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Published the Wed Apr 14, 2021 8:42 am


    Our ongoing Color of Coronavirus project monitors how and where COVID-19 mortality is inequitably impacting certain communities—to guide policy and community responses. Last week, the United States’ COVID-19 death toll reached half a million. We have documented the race and ethnicity for 94% of these cumulative deaths in the United States.

    Even as vaccine distribution ramps up across the U.S., the virus’ recent toll has been devastating for all groups. Our latest update shows death tolls accelerating in the last four weeks compared to the prior period (mostly January 2021), which had also notched record losses until this update exceeded them.

    The last four weeks have yielded the highest number of new deaths since the start of the pandemic for all groups except Black and Pacific Islander Americans, for whom it was the second most deadly stretch. (Black Americans suffered the greatest losses in the month of April 2020—especially in cities where the pandemic first raged—while Pacific Islanders saw their highest death toll in our Feb. 2 update.)

    Note that March 3 ends the third deadliest four-week period since the beginning of the pandemic according to data compiled by the COVID Tracking Project. (The first and second deadliest periods were in January and December, respectively.) Thus, it is likely that some of the apparent increase in deaths reflected below come from reclassification of deaths by race and ethnicity. In fact, over the last four weeks the number of deaths with an unknown race or ethnicity has decreased by more than 13,000.

    In 2021, we switched to the latest population estimates for denominators used to calculate rates and percentages, and began new trend lines for rates dating from Dec. 8, 2020. Indigenous and Black Americans continue to suffer the highest actual rates of loss, followed closely by Pacific Islanders. (The new rates should not be directly compared to our prior data. To examine trends during 2020, we recommend viewing our December update or 2020 year-in-review.)

    As with prior releases, we have also adjusted these mortality rates for differences in the age distribution of populations (which differ across race groups and states), a common and important tool that health researchers use to compare diseases that affect age groups differently. At the national level, this results in even larger documented mortality disparities—Pacific Islander, Latino, Indigenous and Black Americans all have a COVID-19 death rate of double or more that of White and Asian Americans, who experience the lowest age-adjusted rates.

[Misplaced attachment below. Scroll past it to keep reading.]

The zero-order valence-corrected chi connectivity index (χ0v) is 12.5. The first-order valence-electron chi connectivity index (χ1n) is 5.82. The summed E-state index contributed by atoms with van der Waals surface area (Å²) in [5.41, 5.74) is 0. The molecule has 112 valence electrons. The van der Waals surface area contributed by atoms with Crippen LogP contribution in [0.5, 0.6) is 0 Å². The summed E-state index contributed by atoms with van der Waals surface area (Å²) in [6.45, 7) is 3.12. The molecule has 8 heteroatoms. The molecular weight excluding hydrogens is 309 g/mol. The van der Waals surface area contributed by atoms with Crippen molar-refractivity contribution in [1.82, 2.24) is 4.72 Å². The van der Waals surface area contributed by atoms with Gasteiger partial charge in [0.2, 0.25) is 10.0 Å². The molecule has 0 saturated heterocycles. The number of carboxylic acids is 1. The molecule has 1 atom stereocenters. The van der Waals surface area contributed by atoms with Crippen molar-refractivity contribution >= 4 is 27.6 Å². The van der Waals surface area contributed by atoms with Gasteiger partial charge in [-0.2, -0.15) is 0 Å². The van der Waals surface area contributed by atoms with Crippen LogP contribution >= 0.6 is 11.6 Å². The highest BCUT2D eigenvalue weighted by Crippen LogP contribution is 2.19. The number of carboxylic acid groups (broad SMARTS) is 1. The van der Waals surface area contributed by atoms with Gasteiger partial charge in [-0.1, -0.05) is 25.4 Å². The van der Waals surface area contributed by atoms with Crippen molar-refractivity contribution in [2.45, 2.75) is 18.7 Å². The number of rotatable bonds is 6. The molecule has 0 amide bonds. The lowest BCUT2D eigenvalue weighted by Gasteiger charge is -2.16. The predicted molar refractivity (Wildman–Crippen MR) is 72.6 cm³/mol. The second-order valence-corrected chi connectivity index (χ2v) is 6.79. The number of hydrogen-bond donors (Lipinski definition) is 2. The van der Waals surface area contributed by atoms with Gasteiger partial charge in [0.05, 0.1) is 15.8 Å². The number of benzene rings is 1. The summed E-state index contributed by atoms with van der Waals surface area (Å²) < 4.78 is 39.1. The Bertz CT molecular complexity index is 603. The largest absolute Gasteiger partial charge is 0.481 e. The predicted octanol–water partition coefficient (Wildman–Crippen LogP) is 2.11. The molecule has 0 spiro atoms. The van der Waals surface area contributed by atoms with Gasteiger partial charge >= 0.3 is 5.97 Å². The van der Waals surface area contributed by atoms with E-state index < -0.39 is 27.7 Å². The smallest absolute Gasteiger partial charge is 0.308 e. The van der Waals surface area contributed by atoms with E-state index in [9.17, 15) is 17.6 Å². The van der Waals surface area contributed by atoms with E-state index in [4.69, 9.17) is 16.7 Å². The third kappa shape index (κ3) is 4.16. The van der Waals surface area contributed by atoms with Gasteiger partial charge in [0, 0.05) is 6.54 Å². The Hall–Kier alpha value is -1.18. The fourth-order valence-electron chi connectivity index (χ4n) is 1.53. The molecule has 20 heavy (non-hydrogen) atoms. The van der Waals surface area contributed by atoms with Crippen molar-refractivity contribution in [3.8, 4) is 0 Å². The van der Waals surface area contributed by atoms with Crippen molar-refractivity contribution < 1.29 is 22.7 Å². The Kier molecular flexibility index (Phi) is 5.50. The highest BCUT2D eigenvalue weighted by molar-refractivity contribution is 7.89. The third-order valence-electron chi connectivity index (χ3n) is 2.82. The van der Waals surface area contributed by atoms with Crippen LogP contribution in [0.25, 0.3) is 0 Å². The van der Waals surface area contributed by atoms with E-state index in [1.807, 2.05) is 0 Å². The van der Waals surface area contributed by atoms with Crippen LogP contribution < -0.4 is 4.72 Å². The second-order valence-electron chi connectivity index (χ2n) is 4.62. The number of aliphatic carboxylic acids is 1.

Our team at APM Research Lab has independently compiled these death statistics, beginning in early April 2020. (Learn more about how.) The result is the most robust and up-to-date portrait of COVID-19 mortality by race available anywhere, with a focus on disproportionate deaths.

    See our work cited in The Guardian, The Atlantic, Forbes, CNN, NBC News, Vox, JAMA, Politico, Newsweek, Al Jazeera, the Washington Post, The Hill, the New York Times and numerous other outlets.
    KEY FINDINGS (from data through March 2):
    These are the documented, nationwide actual mortality impacts from COVID-19 data (aggregated from all available U.S. states and the District of Columbia) for all race groups since the start of the pandemic.

    1 in 390 Indigenous Americans has died (or 256.0 deaths per 100,000)

    1 in 555 Black Americans has died (or 179.8 deaths per 100,000)

    1 in 565 Pacific Islander Americans has died (or 176.6 deaths per 100,000)

    1 in 665 White Americans has died (or 150.2 deaths per 100,000)

    1 in 680 Latino Americans has died (or 147.3 deaths per 100,000)

    1 in 1,040 Asian Americans has died (or 96.0 deaths per 100,000)

    Indigenous Americans have the highest actual COVID-19 mortality rates nationwide—about 2.7 times as high as the rate for Asians, who have the lowest actual rates. Indigenous people have also seen their mortality rate accelerate the fastest in the past four weeks.

    Adjusting the data for age differences in race groups widens the gap in the overall mortality rates between all other groups compared to White and Asian Americans, who have the lowest age-adjusted rates. Pacific Islanders and Latinos have the highest age-adjusted mortality rates, followed closely by Indigenous and Black residents, as shown in the graph below. (A fuller discussion of our indirectly age-adjusted rates follows.)

    Of the more than 520,000 cumulative U.S. deaths catalogued in this Color of Coronavirus update, these are the numbers of lives lost by group: Asian (17,747), Black (73,236), Indigenous (5,477), Latino (89,071), Pacific Islander (830) and White Americans (299,915). Additionally, 10,358 deaths are recorded as “other” race (and, due to uneven state-level reporting, include more Indigenous and Pacific Islander people, as well as multiracial individuals). Another 28,787 deaths that have occurred currently have an unknown race, a decline of more than 13,000 since our last update.